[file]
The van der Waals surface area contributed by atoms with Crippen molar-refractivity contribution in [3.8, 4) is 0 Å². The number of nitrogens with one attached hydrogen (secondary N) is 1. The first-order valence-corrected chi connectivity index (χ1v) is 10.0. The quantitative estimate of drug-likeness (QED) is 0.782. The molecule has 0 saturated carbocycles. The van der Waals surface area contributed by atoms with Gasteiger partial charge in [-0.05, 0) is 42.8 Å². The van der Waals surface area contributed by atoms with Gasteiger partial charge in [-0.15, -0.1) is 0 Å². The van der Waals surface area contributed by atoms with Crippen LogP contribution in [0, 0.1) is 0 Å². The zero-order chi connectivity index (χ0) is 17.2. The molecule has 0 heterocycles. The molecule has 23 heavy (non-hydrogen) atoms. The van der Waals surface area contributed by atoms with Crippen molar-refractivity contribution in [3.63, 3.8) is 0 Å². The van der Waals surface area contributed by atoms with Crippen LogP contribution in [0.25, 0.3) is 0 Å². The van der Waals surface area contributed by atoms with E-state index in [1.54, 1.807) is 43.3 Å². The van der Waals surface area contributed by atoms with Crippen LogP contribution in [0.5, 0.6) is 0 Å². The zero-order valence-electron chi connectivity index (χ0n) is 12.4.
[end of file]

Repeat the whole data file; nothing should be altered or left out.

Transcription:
The van der Waals surface area contributed by atoms with Crippen molar-refractivity contribution in [3.8, 4) is 0 Å². The number of nitrogens with one attached hydrogen (secondary N) is 1. The first-order valence-corrected chi connectivity index (χ1v) is 10.0. The quantitative estimate of drug-likeness (QED) is 0.782. The molecule has 0 saturated carbocycles. The van der Waals surface area contributed by atoms with Gasteiger partial charge in [-0.05, 0) is 42.8 Å². The van der Waals surface area contributed by atoms with Gasteiger partial charge in [-0.15, -0.1) is 0 Å². The van der Waals surface area contributed by atoms with Crippen LogP contribution in [0, 0.1) is 0 Å². The zero-order chi connectivity index (χ0) is 17.2. The molecule has 0 heterocycles. The molecule has 23 heavy (non-hydrogen) atoms. The van der Waals surface area contributed by atoms with Crippen molar-refractivity contribution in [3.63, 3.8) is 0 Å². The van der Waals surface area contributed by atoms with Crippen LogP contribution in [0.25, 0.3) is 0 Å². The van der Waals surface area contributed by atoms with E-state index in [1.54, 1.807) is 43.3 Å². The van der Waals surface area contributed by atoms with Crippen LogP contribution in [0.5, 0.6) is 0 Å². The zero-order valence-electron chi connectivity index (χ0n) is 12.4.